On October 19, 2012 and October 26, 2012 respectively, the Company entered into two Securities Purchase Agreements with Craigstone Ltd., each in the amount of $15,000 pursuant to which the Company received $30,000 as  loans from Craigstone in exchange for one (1) Unit consisting of: a Convertible Promissory Note convertible to common stock in whole or in part, at any time and from time to time before maturity at the option of the holder at seventy-five percent (75%) of the average traded price of the common stock for the thirty (30) trading days immediately preceding the conversion date; and a three (3) year Warrant (the “Warrant”) to purchase seventy five thousand (75,000) shares of the Company’s Common Stock exercisable at the lower of : (i) a price of $0.20 per share or (ii) seventy-five percent (75%) of the average traded price of common stock for the thirty (30) trading days immediately preceding the exercise date. The Notes earn simple interest accruing at ten percent (10%) per annum and are due on or before the twelfth month anniversary of the date of execution.
 
Exemption From Registration. The shares of Common Stock referenced above were issued in reliance upon the exemption from securities registration afforded by the provisions of Section 4(2) of the Securities Act of 1933, as amended, (“Securities Act”), and/or Regulation D, as promulgated by the U.S. Securities and Exchange Commission under the Securities Act, based upon the following: (a) each of the persons to whom the shares of Common Stock were issued (each such person, an “Investor”) confirmed to the Company that it or he is an “accredited investor,” as defined in Rule 501 of Regulation D promulgated under the Securities Act and has such background, education and experience in financial and business matters as to be able to evaluate the merits and risks of an investment in the securities, (b) there was no public offering or general solicitation with respect to the offering of such shares, (c) each Investor was provided with certain disclosure materials and all other information requested with respect to the Company, (d) each Investor acknowledged that all securities being purchased were being purchased for investment intent and were “restricted securities” for purposes of the Securities Act, and agreed to transfer such securities only in a transaction registered under the Securities Act or exempt from registration under the Securities Act and (e) a legend has been, or will be, placed on the certificates representing each such security stating that it was restricted and could only be transferred if subsequently registered under the Securities Act or transferred in a transaction exempt from registration under the Securities Act.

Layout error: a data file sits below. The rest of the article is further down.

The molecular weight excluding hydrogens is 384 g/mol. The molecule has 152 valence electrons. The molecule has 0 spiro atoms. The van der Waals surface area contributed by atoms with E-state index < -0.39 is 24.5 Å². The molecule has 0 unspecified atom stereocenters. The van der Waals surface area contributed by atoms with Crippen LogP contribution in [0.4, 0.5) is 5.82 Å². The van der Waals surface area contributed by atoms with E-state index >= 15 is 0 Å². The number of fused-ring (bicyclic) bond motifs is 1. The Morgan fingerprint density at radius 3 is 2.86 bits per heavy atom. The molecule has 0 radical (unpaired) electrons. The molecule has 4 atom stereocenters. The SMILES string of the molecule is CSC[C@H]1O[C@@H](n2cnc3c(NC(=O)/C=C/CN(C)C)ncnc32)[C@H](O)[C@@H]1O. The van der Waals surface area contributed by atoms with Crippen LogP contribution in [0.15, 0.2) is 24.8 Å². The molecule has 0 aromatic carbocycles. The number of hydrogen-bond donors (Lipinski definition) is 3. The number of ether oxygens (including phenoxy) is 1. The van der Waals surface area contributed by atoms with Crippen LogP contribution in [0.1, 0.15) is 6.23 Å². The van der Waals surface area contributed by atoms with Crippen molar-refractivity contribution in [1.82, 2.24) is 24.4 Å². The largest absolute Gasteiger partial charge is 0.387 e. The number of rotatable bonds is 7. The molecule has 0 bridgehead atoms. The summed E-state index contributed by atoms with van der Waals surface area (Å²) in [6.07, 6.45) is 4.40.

There were no further unregistered securities to report which were sold or issued by the Company without the registration of these securities under the Securities Act of 1933 in reliance on exemptions from such registration requirements, within the period covered by this report, which have not been previously included in a Quarterly Report on Form 10-Q or a Current Report on Form 8-K.

ITEM 6.    SELECTED FINANCIAL DATA
 
The Company is a smaller reporting company and is not required to provide this information.


 
25

 

ITEM 7.  MANAGEMENT'S DISCUSSION AND ANALYSIS OF FINANCIAL CONDITION AND RESULTS OF OPERATIONS

Forward Looking Statements

This current report contains forward-looking statements relating to future events or our future financial performance.  In some cases, you can identify forward-looking statements by terminology such as "may", "should", "intends", "expects", "plans", "anticipates", "believes", "estimates", "predicts", "potential", or "continue" or the negative of these terms or other comparable terminology.  These statements are only predictions and involve known and unknown risks, uncertainties and other factors which may cause our or our industry's actual results, levels of activity or performance to be materially different from any future results, levels of activity or performance expressed or implied by these forward-looking statements.

Although we believe that the expectations reflected in the forward-looking statements are reasonable, we cannot guarantee future results, levels of activity or performance.  You should not place undue reliance on these statements, which speak only as of the date that they were made.  These cautionary statements should be considered with any written or oral forward-looking statements that we may issue in the future.  Except as required by applicable law, including the securities laws of the United States, we do not intend to update any of the forward-looking statements to conform these statements to actual results, later events or circumstances or to reflect the occurrence of unanticipated events.